The recent TSTT announcement of a Single National Rate has generated some controversy (really?). The Telecom Authority of Trinidad and Tobago (TATT) according to a Trinidad Express article on Wednesday August 8th, 2007 :
TATT, in response to TSTT’s notice, said that the move to revise the telephone rates was done illegally and without the necessary approval.
“The Authority wishes to notify the public that no approval has been granted to TSTT to revise its existing tariffs for fixed line to fixed line calls, since it has not yet had the opportunity to determine the likely impact of the proposed tariff change to consumer bills, if the proposed changes are to be implemented,” TATT said.
It added that TSTT was required to give the Authority 30 days notice first and then another 30 days notice to the public before rates could be revised as part of its regulatory obligations.
A consumer impact study done by TATT indicated that customers will be experiencing a 300 per cent increase on three-minute calls within the same exchange (area) with the new rates.
And TSTT, in response to TATT :
Lisa Agard, TSTT’s vice president, Legal and Regulatory, told the Express last night that all the proper regulations in keeping with TSTT’s concession agreement were followed.
“TSTT regards (TATT’s) statement as vexatious and completely without merit. In the first place there is absolutely no requirement either under the Telecommunications Act or under TSTT’s concession that approval had to attained from TATT when a concessionaire wants to revise its existing rates,” Agard said.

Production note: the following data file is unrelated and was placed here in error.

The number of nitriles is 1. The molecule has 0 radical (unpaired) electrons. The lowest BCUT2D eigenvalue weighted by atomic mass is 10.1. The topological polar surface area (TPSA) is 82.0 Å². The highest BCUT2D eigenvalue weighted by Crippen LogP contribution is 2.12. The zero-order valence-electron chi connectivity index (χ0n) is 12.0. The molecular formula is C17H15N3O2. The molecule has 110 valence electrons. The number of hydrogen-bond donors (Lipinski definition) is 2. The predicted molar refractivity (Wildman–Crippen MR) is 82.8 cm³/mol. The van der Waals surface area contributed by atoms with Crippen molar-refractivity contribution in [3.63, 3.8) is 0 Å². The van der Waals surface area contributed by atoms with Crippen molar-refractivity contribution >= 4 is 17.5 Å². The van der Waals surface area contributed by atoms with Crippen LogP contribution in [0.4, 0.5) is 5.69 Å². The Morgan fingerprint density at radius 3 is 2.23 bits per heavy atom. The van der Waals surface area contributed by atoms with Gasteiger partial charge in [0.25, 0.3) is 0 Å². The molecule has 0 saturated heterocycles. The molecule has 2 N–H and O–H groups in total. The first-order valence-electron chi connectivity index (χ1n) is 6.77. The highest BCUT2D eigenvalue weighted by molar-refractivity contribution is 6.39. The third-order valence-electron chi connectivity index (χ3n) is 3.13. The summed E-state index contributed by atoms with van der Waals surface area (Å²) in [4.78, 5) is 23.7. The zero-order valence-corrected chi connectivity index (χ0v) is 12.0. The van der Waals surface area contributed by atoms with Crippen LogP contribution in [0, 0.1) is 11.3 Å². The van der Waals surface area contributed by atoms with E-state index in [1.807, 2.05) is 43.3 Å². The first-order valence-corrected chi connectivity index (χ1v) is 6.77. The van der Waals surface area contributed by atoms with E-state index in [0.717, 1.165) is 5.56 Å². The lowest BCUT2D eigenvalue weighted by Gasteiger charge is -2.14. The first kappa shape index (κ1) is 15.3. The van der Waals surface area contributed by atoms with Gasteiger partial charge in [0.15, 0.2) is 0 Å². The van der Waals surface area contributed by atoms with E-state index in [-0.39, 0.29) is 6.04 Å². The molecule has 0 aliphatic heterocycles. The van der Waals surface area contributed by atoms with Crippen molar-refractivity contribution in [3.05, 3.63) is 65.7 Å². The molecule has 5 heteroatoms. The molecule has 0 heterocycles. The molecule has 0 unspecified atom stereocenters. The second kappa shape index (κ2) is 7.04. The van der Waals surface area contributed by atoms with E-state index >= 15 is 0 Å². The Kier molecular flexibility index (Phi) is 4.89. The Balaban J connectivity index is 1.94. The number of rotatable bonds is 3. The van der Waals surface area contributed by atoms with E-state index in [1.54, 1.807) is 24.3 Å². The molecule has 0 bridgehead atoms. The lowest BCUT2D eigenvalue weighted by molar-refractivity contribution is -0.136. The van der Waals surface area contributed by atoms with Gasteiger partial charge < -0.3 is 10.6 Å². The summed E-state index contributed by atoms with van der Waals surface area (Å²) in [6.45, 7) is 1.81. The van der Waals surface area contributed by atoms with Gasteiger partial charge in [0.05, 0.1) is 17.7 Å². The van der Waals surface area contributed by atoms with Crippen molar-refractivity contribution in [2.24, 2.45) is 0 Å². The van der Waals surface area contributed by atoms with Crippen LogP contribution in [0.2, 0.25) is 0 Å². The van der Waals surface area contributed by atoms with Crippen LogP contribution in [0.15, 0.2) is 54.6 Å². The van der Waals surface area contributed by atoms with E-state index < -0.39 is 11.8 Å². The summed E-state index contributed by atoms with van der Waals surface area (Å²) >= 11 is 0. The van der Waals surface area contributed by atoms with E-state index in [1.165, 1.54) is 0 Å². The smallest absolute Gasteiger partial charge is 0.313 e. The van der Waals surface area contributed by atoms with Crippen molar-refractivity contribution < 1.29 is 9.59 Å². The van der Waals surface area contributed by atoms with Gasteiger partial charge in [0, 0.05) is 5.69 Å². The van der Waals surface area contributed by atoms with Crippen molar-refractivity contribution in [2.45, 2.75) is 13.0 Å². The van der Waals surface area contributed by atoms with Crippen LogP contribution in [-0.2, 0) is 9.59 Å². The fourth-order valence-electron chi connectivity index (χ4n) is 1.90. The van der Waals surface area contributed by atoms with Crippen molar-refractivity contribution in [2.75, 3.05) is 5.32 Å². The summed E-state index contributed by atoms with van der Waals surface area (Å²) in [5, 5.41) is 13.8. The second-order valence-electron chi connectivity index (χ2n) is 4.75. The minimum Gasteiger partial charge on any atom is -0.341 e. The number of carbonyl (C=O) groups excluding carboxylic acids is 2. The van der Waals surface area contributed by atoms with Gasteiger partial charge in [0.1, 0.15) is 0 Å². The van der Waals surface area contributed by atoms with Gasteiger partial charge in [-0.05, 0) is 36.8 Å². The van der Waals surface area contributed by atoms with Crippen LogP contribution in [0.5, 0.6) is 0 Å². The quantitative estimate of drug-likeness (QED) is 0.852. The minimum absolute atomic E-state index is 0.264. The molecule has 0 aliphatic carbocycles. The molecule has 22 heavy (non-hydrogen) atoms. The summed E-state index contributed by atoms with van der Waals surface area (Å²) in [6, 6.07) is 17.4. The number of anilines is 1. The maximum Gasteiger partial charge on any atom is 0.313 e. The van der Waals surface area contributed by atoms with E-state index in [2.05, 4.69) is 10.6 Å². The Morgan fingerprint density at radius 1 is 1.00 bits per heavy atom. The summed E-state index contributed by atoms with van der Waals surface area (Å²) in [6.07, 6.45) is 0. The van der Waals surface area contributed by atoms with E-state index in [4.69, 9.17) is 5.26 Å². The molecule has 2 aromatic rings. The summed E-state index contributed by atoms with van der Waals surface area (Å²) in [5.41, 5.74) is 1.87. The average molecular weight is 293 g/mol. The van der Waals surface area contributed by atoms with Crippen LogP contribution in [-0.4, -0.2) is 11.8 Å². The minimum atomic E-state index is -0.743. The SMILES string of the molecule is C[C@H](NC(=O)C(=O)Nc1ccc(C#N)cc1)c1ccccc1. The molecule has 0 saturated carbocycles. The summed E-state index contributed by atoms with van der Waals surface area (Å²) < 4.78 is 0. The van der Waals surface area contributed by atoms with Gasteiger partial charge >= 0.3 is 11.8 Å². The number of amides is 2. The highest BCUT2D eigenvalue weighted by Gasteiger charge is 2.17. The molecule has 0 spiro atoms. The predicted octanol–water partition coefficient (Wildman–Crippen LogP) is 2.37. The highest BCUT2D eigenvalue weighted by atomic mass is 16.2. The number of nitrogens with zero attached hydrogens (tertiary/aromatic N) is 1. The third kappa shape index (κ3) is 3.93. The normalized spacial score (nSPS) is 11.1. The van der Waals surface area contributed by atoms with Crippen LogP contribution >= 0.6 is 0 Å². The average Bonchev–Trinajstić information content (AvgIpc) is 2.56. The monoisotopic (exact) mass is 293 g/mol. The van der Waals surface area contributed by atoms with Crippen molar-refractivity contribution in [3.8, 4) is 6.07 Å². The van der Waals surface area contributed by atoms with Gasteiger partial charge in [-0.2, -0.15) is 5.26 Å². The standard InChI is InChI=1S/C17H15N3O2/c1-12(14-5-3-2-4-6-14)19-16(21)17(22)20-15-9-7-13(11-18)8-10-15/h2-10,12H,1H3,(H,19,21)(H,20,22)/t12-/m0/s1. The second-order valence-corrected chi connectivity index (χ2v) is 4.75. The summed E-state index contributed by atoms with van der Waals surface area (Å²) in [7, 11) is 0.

She added that the need for TSTT to give the Authority a prior 30 days notice was also not in the relevant regulations.
In its revision of tariffs, which was done as close as April this year, TSTT has not given TATT any prior 30 days notice and it has never been called into question, Agard said.
She added that if the Authority intends to take legal action, as it indicated in its statement yesterday, then TSTT is fully prepared to stand by its position as it is completely within the law.
The Communication Workers Union (CWU) has also spoken out against the Single National Rate :
The new single national rate which TSTT expects to bring into effect early next month is illegal, says secretary general of the Communication Workers Union (CWU) Lyle Townsend.
Townsend was speaking at a press conference held at the union’s Port of Spain headquarters yesterday, where he commented on TSTT’s intention to implement a new rate on fixed phone lines.
“This is about a basic increase in the telephone service calls. It’s an increase of a minimum of 300 per cent,” he said, adding that customers in the same exchange would no longer have “unlimited” access.
Townsend said that the average consumer is ignorant of the billing process and that TSTT is taking advantage of that fact.
Related articles :
- Trinidad Express, Wed 8th Aug 2007 :
- Newday, Wed 8 August 2007 :